WASHINGTON--Legislation to reform the National Flood Insurance Program is being kept from a vote on the Senate floor by a Louisiana senator who objects to rate increases it contains.
The legislation, known as the Flood Insurance Reform and Modernization Act, was sponsored by the chairman of the Senate Banking Committee, Chris Dodd, D-Conn., along with the panel's ranking member, Richard Shelby, R-Ala. It was approved by the committee earlier this week, but Sen. Mary Landrieu, D-La., has filed a hold on the measure.
Stephanie Allen, Sen. Landrieu's press secretary, said her boss "just didn't see any progress" from the language in the flood reform bill which she put a hold on last year.
"What she does like is that it clears the decks from the past debuts of the program. But she can't support the bill because it drastically increases the premiums her constituents must pay," Ms. Allen said.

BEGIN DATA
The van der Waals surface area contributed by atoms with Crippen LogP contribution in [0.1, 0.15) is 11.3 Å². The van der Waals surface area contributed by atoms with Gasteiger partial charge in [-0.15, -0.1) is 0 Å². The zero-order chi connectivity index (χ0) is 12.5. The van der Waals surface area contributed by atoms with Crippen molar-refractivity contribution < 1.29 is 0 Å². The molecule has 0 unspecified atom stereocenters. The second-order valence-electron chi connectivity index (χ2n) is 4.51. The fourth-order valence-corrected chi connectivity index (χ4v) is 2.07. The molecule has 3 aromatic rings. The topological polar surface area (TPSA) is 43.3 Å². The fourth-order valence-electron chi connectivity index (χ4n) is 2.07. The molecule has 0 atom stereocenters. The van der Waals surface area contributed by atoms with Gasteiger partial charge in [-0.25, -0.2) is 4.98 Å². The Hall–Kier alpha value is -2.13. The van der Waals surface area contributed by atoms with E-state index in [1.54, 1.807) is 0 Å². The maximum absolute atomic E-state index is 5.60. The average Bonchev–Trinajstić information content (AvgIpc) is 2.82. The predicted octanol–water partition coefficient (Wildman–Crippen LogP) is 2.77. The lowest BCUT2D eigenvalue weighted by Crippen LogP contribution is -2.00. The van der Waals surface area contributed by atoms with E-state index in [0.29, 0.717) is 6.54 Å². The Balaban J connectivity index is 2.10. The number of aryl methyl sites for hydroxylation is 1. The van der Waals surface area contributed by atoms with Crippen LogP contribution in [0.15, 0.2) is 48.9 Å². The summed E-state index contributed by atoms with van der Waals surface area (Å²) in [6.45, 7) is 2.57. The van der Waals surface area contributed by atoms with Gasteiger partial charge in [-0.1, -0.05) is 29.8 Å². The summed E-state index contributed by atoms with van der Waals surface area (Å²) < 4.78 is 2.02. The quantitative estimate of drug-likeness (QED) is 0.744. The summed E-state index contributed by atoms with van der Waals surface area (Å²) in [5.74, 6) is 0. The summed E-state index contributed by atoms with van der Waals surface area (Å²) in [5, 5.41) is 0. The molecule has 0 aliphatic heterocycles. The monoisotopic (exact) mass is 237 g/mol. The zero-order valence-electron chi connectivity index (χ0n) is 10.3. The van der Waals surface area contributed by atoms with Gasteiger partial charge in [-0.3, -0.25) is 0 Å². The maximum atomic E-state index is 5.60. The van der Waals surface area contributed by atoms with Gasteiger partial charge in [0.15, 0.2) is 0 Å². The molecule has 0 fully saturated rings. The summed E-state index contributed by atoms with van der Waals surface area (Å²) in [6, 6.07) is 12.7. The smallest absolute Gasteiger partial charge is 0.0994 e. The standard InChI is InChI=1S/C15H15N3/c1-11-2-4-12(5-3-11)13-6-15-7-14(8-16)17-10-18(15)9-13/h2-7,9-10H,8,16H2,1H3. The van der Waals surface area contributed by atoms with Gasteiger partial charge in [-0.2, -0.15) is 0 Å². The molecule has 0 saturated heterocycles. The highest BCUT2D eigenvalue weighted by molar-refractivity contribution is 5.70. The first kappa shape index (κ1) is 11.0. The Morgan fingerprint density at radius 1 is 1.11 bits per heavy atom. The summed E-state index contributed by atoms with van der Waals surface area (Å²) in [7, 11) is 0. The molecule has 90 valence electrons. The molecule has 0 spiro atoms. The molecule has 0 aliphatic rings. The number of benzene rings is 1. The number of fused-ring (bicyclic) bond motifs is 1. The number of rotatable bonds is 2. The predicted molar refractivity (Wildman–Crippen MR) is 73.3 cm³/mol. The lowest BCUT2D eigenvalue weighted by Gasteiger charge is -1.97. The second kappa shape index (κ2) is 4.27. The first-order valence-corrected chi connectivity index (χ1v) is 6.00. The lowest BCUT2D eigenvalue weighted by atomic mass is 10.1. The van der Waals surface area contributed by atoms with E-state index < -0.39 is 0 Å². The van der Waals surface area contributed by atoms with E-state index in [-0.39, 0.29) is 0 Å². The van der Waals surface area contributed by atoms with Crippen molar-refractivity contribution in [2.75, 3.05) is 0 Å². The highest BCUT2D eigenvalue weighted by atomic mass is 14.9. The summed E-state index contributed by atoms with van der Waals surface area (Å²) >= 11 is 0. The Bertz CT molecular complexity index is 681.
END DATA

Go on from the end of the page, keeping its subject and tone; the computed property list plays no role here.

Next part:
Under Senate rules, any senator can indefinitely block a bill from coming to the floor by placing a hold on it. Sen. Landrieu, along with fellow Louisianan David Vitter, R-La., blocked similar legislation from reaching the floor last year.
Ms. Allen said that Sen. Landrieu believes more could be done with the bill and that there is "common ground" between the Senate flood reform legislation and the version passed by the House.
Ms. Allen said the senator supports the language in the House version, "especially the all-perils language" that would allow the NFIP to offer windstorm coverage to homeowners who have already purchased flood insurance.
Justin Roth, senior federal affairs director for the National Association of Mutual Insurance Companies, argued that by holding up the NFIP reforms, Sen. Landrieu may be hurting those she is trying to help.
"Louisiana has one of the highest number of homes participating in the NFIP, and without this legislation the very future of the NFIP, which so many people in Louisiana depend on would, be in serious danger," he said. "By eliminating the debt, updating flood maps and supporting mitigation efforts, this flood reform is beneficial, not detrimental to those living in Louisiana."